Feminism And Individuality In The Yellow Wallpaper, By Charlotte Perkins Gilman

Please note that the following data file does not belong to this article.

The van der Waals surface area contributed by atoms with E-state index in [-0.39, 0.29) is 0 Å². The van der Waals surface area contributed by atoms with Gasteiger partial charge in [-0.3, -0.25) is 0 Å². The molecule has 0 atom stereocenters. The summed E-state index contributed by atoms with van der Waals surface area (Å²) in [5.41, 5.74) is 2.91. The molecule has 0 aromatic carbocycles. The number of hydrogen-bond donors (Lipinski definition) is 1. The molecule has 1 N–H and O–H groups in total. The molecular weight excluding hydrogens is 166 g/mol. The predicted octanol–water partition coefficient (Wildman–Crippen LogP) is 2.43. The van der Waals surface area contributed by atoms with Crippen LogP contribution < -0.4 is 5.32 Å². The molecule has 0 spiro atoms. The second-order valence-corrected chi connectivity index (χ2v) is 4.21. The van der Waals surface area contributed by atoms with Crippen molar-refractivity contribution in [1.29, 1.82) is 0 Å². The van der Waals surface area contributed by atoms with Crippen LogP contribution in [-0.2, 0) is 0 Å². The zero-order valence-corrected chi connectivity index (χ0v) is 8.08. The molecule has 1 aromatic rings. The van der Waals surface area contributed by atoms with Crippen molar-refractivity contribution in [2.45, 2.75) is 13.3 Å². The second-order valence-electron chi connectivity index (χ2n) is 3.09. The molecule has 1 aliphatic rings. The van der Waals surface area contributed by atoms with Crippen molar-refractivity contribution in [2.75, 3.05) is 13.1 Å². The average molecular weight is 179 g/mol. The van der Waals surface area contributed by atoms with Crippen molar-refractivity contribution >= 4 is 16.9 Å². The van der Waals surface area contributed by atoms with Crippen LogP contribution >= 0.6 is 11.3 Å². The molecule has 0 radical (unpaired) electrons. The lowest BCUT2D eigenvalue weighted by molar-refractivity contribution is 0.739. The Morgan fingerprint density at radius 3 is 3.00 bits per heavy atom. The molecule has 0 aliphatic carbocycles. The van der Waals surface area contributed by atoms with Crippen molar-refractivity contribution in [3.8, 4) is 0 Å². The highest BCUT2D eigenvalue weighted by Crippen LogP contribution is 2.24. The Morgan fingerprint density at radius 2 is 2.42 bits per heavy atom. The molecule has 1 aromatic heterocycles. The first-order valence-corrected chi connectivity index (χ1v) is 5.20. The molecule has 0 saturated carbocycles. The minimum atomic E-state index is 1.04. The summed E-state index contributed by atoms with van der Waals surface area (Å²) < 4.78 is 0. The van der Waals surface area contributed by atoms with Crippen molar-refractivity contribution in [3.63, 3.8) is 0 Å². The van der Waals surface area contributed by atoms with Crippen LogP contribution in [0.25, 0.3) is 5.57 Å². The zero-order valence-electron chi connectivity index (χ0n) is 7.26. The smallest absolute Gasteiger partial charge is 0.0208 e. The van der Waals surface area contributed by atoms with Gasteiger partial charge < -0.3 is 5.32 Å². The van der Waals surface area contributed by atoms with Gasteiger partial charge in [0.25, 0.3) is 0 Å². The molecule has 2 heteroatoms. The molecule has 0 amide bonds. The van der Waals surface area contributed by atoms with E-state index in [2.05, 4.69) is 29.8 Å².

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Daniyal Ahmed Annmarie Steffes Interpretation of Literature 21 3 April 2014 Title Charlotte Perkins Gilman uses “The Yellow Wallpaper” to express her thoughts on feminism and individuality. Gilman takes the reader through the mind of a woman who we’re not completely sure of how she became crazy. When does the woman become crazy and why? No one will ever surely know exactly what happened. The way that the woman narrates the story tells a lot of information about who the woman truly is and how she feels inferior to her husband John and the other men throughout the story. This inferiority may have caused the woman’s sickness. Some Critiques explain that the middle aged woman in the story is truly crazy, She was diagnosed as being mad crazy and is being treated as a patient in her own home by John, her husband. The woman’s husband is a doctor and proclaims that this is true and that she is actually sick and needs help. Throughout the entire story she is being ceased from doing things that the average person would do on a daily basis, which is suppose to help her. The woman is being stopped from writing, reading and sometimes even thinking. Her husband doesn’t want her working or doing any other physical activities either. All of these treatments are eventually suppose to help her and she will soon become a normal person again. Throughout the narration the woman does not follow what is being prescribed to her by her husband. She still reads and writes letters, therefore her condition worsens. Towards the end of the story she becomes mad crazy about the wallpaper that is in the room that she is trapped in. She starts to see herself in the paper. When she looks at the paper she sees another woman in the artwork of the wallpaper.... ... middle of paper ... ...g. Due to all of the different weird “treatments” that her husband, John, made her do she became crazy. The story starts out with her talking about the illness. “John is a physician, and perhaps—(I would not say it to a living soul, of course, but this is dead paper and a great relief to my mind--) perhaps that is one reason I do not get well faster. You see he does not believe I am sick! And what can one do? If a physician of high standing, and one’s own When thought about there could be different ways that it was interpreted, but I think that the woman was actually crazy. There is too much textual evidence to deny that the woman was really crazy. The way that Gilman used the wallpaper, such a minuscule item, shows that the woman was indeed crazy and how her obsession with it has nothing to do with the actually wallpaper itself, just the woman.
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